My name is Morgan and I am not an addict.
I prefer the term “formerly addicted.” Or “in recovery from heroin addiction.” Or even, “recovered,” as controversial as it may be.
When I was actively addicted I attended plenty of 12-step meetings, mostly Narcotics Anonymous. Throughout all of those meetings I could never get past the first step, where you must admit “powerlessness” over your addiction. I felt like I habitually made poor decisions but that I still had the power to correct my behavior.
The problem was more that I didn’t exactly want to be alive. My adolescent suicidal ideation had morphed into opioid use disorder by my early 20s. The goal was the same: oblivion. I needed mental health treatment and frequent sessions with a psychologist. Instead I got 12-step meetings, which was then as it is now culturally regarded as “treatment” for substance-use disorders, as if my use was the cause and not a symptom. First encouraged (read: shamed) into attendance by family and friends, then at a treatment center when I was 21 years old, and later court-mandated, 12-step meetings became a regular, albeit involuntary, facet of my life.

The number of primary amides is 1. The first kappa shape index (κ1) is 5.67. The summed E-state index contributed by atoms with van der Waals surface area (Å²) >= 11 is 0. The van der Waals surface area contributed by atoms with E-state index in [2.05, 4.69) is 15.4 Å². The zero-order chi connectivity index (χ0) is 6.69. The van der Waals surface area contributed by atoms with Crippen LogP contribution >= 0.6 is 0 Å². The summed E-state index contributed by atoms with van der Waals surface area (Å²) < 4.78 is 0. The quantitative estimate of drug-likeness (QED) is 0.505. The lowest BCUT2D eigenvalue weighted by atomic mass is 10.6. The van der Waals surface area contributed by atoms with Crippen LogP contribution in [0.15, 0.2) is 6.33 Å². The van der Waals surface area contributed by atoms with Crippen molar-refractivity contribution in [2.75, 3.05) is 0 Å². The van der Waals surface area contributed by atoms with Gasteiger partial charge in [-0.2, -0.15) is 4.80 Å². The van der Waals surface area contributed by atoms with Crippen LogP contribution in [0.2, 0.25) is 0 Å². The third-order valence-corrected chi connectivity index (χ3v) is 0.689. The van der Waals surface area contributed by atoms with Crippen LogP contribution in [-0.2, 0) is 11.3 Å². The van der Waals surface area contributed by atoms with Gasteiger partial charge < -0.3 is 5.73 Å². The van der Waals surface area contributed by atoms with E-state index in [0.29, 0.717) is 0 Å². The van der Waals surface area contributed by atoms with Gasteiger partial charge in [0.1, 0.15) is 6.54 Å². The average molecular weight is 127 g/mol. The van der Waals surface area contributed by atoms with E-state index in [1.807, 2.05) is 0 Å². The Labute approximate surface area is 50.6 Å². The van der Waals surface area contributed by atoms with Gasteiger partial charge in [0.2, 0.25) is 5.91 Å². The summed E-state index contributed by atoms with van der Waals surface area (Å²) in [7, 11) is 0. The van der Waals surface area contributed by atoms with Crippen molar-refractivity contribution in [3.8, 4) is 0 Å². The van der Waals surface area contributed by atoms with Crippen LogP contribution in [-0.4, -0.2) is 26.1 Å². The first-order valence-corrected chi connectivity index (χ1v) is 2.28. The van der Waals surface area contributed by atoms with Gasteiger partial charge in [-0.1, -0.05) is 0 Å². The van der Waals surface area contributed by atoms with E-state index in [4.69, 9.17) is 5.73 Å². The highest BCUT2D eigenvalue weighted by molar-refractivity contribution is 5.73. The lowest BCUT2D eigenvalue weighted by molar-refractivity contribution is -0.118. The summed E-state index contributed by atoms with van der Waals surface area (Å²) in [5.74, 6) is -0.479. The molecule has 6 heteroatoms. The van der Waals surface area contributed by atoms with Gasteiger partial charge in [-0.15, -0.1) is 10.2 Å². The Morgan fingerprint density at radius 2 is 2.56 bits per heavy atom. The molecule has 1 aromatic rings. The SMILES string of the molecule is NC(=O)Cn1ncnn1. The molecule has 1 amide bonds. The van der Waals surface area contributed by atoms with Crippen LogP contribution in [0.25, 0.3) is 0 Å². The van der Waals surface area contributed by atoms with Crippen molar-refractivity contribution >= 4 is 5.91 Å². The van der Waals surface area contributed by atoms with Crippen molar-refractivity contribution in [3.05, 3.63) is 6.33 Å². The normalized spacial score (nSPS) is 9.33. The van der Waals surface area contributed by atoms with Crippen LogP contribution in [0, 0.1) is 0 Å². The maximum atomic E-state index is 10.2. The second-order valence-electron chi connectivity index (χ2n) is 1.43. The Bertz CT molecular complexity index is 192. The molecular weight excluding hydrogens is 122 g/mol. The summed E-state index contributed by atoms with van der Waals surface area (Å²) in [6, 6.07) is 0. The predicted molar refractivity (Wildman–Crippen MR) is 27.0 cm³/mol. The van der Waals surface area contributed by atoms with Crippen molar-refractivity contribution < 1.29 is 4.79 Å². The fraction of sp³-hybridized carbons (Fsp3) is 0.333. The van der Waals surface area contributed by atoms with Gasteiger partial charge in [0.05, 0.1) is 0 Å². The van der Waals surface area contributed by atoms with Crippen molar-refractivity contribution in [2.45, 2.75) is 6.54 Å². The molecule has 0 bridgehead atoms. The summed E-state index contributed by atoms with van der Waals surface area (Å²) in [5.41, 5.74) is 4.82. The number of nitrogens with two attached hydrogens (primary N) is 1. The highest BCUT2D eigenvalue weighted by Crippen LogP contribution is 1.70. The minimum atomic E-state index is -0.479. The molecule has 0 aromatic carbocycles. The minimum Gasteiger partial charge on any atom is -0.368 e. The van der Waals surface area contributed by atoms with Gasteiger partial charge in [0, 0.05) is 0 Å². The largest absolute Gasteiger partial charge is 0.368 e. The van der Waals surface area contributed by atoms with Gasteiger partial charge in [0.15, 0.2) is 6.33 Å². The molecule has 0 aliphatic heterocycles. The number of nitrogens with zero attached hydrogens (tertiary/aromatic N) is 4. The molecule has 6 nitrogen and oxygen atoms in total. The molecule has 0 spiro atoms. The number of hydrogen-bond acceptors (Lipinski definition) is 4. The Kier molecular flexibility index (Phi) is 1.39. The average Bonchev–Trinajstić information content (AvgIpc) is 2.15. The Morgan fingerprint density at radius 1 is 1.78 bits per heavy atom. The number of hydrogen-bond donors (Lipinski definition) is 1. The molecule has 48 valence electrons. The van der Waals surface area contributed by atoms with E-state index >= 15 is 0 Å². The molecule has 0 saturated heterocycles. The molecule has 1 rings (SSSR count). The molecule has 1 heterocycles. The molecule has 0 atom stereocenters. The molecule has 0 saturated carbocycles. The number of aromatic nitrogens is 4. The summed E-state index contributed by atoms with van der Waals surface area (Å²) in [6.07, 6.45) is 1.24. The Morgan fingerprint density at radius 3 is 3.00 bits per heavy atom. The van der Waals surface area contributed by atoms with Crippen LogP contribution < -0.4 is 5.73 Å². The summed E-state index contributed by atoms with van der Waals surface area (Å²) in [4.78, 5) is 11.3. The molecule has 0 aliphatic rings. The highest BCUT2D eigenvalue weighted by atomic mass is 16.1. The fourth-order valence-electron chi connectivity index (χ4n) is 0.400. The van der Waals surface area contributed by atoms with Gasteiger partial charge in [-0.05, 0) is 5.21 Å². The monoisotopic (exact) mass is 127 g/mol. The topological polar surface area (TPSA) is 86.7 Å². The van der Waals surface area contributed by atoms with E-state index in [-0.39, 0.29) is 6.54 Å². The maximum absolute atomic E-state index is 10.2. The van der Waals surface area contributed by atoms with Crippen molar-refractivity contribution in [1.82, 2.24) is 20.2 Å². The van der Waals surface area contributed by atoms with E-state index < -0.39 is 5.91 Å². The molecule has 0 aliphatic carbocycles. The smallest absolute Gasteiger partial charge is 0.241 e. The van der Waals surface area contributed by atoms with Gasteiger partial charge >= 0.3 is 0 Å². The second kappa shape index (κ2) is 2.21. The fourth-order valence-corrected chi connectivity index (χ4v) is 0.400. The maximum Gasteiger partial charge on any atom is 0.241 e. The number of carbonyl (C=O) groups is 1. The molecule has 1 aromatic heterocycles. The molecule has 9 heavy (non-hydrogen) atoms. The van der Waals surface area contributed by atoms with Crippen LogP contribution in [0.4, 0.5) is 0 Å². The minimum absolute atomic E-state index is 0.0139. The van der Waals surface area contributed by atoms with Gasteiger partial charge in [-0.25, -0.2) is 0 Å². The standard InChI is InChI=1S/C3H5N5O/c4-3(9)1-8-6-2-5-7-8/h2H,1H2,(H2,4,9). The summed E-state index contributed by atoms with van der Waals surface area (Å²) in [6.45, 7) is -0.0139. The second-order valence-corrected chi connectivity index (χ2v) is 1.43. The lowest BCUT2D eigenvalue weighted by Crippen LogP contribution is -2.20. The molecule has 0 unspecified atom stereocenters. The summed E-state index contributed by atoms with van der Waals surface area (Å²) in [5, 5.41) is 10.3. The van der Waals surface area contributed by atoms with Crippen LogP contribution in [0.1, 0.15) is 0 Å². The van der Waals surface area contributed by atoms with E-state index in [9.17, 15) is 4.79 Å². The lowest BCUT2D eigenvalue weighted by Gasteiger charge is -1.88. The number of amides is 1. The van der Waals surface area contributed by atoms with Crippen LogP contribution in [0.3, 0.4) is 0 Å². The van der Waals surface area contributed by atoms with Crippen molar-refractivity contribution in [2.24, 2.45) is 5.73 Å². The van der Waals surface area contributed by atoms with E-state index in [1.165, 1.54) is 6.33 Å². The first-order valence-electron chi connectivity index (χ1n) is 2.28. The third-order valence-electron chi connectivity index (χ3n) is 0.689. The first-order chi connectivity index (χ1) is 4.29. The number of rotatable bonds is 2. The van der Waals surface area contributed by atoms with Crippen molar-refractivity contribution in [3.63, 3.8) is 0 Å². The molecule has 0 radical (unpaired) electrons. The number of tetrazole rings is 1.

I couldn’t find comfort (or recovery) in those meetings and I was not alone. One of my best friends, Justin, shared my perspective. We had both attended our fair share of meetings through varying levels of compulsion and found them resoundingly unhelpful and off-putting. We felt no less inclined to use heroin nor did we feel inclined to return for the next meeting. From the first step admitting powerlessness to the various steps invoking God, the group prayers, and mandatory self-labeling as “addict” every time you wish to speak at a meeting, we never felt comfortable.
I didn’t like to reduce my identity down to a single dimension and proudly proclaim, “My name is Morgan and I’m an addict.” I had fought so hard to remain more than just my addiction, still holding down my job and even scraping together some college classes. It would have been a betrayal of all of my efforts at maintaining a semblance of normalcy if I referred to myself daily solely as “an addict.”
Justin, ever the intellectual, took issues with the requisite abdication of personal responsibility for his substance use and a recovery platform build on external, rather than internal, means. From the media to the courts to our drug counselors, everyone told us 12-steps were the answer. Time and time again…